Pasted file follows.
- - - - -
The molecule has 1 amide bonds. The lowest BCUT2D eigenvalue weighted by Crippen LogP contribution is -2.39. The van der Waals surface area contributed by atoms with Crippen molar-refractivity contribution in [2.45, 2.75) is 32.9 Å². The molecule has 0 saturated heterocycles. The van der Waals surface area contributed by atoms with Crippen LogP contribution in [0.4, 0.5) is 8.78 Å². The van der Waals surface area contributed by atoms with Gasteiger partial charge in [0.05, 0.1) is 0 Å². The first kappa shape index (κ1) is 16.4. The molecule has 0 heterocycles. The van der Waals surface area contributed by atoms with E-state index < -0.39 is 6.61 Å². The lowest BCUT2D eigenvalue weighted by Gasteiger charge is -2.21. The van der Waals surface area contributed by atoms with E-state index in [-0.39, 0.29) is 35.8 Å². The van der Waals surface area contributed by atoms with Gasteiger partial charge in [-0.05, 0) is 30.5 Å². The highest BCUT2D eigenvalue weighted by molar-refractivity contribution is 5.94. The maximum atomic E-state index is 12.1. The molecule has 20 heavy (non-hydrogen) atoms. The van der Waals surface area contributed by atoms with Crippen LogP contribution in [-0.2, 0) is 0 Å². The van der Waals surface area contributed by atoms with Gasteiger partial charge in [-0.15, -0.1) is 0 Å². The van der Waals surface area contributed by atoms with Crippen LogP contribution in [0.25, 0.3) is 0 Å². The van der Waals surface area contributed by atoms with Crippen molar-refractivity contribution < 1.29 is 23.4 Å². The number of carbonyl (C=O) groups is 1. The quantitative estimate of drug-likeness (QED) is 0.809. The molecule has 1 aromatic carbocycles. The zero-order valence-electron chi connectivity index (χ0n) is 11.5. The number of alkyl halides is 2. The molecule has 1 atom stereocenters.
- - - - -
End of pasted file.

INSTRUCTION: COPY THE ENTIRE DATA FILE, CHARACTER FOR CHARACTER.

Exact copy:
The molecule has 1 amide bonds. The lowest BCUT2D eigenvalue weighted by Crippen LogP contribution is -2.39. The van der Waals surface area contributed by atoms with Crippen molar-refractivity contribution in [2.45, 2.75) is 32.9 Å². The molecule has 0 saturated heterocycles. The van der Waals surface area contributed by atoms with Crippen LogP contribution in [0.4, 0.5) is 8.78 Å². The van der Waals surface area contributed by atoms with Gasteiger partial charge in [0.05, 0.1) is 0 Å². The first kappa shape index (κ1) is 16.4. The molecule has 0 heterocycles. The van der Waals surface area contributed by atoms with E-state index < -0.39 is 6.61 Å². The lowest BCUT2D eigenvalue weighted by Gasteiger charge is -2.21. The van der Waals surface area contributed by atoms with E-state index in [-0.39, 0.29) is 35.8 Å². The van der Waals surface area contributed by atoms with Gasteiger partial charge in [-0.05, 0) is 30.5 Å². The highest BCUT2D eigenvalue weighted by molar-refractivity contribution is 5.94. The maximum atomic E-state index is 12.1. The molecule has 20 heavy (non-hydrogen) atoms. The van der Waals surface area contributed by atoms with Crippen LogP contribution in [-0.2, 0) is 0 Å². The van der Waals surface area contributed by atoms with Gasteiger partial charge in [-0.15, -0.1) is 0 Å². The van der Waals surface area contributed by atoms with Crippen LogP contribution in [0.25, 0.3) is 0 Å². The van der Waals surface area contributed by atoms with Crippen molar-refractivity contribution < 1.29 is 23.4 Å². The number of carbonyl (C=O) groups is 1. The quantitative estimate of drug-likeness (QED) is 0.809. The molecule has 1 aromatic carbocycles. The zero-order valence-electron chi connectivity index (χ0n) is 11.5. The number of alkyl halides is 2. The molecule has 1 atom stereocenters.